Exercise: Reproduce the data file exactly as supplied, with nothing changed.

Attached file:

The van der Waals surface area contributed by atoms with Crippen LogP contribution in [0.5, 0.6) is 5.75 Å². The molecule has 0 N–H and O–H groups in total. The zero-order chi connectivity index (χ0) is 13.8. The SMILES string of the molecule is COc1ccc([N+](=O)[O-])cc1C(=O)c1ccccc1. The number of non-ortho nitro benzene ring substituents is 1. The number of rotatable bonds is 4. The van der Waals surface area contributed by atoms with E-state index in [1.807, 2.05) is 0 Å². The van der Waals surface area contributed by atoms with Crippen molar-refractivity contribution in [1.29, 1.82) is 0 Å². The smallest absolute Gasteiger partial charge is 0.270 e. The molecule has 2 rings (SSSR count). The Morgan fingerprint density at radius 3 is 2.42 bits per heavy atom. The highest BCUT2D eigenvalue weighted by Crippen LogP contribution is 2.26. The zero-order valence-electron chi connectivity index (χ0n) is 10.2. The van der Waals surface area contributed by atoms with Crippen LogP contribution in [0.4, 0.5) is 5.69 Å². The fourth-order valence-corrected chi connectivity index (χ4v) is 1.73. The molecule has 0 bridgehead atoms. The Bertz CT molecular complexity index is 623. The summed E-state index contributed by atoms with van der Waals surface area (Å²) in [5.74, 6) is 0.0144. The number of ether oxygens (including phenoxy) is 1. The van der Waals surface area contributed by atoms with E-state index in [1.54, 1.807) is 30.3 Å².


The van der Waals surface area contributed by atoms with Crippen LogP contribution in [0.5, 0.6) is 5.75 Å². The molecule has 0 N–H and O–H groups in total. The zero-order chi connectivity index (χ0) is 13.8. The SMILES string of the molecule is COc1ccc([N+](=O)[O-])cc1C(=O)c1ccccc1. The number of non-ortho nitro benzene ring substituents is 1. The number of rotatable bonds is 4. The van der Waals surface area contributed by atoms with E-state index in [1.807, 2.05) is 0 Å². The van der Waals surface area contributed by atoms with Crippen molar-refractivity contribution in [1.29, 1.82) is 0 Å². The smallest absolute Gasteiger partial charge is 0.270 e. The molecule has 2 rings (SSSR count). The Morgan fingerprint density at radius 3 is 2.42 bits per heavy atom. The highest BCUT2D eigenvalue weighted by Crippen LogP contribution is 2.26. The zero-order valence-electron chi connectivity index (χ0n) is 10.2. The van der Waals surface area contributed by atoms with Crippen LogP contribution in [0.4, 0.5) is 5.69 Å². The fourth-order valence-corrected chi connectivity index (χ4v) is 1.73. The molecule has 0 bridgehead atoms. The Bertz CT molecular complexity index is 623. The summed E-state index contributed by atoms with van der Waals surface area (Å²) in [5.74, 6) is 0.0144. The number of ether oxygens (including phenoxy) is 1. The van der Waals surface area contributed by atoms with E-state index in [1.54, 1.807) is 30.3 Å².